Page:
Shedding the accounting cocoon

Colin Dunn’s book shows accountants how to make the transformation from dwindling commodity to future-proofed consultant.

Shedding-cocoon

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These are tough times for accountants engaged in low-value, commoditised work for clients. Revenues are falling as more clients outsource work to lower-cost overseas providers and adopt accounting software that automates traditional accounting tasks. To survive, these accountants will have to change the way they do business.

Colin Dunn argues accountants can transform their roles. A former accountant and now the chief innovation officer at accountancy practice advisory group Proactive Accountants Network, he sees more accountants turning themselves into what would effectively be their clients’ chief financial officer, making themselves a key part of their clients’ team with a premium on their work.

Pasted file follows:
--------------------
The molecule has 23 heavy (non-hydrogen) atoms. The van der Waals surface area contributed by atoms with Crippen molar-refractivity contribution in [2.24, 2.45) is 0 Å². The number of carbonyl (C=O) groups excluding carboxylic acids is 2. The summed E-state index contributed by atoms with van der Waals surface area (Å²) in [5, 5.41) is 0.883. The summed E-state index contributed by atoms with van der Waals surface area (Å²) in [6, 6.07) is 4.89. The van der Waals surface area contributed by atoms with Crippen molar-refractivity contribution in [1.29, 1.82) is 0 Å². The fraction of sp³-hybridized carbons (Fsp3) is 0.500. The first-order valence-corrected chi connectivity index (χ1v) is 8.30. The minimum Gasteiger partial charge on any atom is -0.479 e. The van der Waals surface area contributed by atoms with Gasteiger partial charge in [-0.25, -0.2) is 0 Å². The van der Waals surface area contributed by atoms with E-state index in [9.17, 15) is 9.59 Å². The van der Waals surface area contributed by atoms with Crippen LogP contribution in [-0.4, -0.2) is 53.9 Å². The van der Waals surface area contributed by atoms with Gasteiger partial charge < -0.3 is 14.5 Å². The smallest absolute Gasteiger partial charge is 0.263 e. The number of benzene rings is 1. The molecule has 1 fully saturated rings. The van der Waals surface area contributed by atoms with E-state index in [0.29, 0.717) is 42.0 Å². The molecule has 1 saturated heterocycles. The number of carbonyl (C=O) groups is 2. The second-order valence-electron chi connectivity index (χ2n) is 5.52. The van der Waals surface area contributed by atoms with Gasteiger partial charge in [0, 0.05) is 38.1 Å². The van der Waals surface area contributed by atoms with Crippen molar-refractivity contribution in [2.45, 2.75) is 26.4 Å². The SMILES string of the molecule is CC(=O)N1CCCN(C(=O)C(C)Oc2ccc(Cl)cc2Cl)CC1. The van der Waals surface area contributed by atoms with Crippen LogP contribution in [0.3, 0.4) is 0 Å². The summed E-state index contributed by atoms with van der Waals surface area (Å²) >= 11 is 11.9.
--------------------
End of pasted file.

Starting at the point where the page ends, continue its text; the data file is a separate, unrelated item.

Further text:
In his book, Accountants – The Natural Trusted Advisors, he not only sketches the future, but also sets out how he thinks accountants can deal with it.

He tells accountants how to improve their advice to clients, how to align their firms with high-value clients who are right for their business and how to deal with issues raised by clients. He looks at the use of compliance as a springboard for consulting work and how firms can create a referral strategy and add value with analysis and reviews of business performance.

Dunn says accountants help clients in eight ways:

■ growing their business;
■ increasing profitability;
■ improving cash flow;
■ protecting their assets;
■ helping with succession
planning and business sale;
■ minimising tax;
■ retiring with strong finances; and
■ leaving a legacy.

“It’s our belief that these eight services are in the heartland of an accountant’s capabilities and that when they are offered consistently

To clients, they truly will position the accountant as the trusted advisor,” writes Dunn.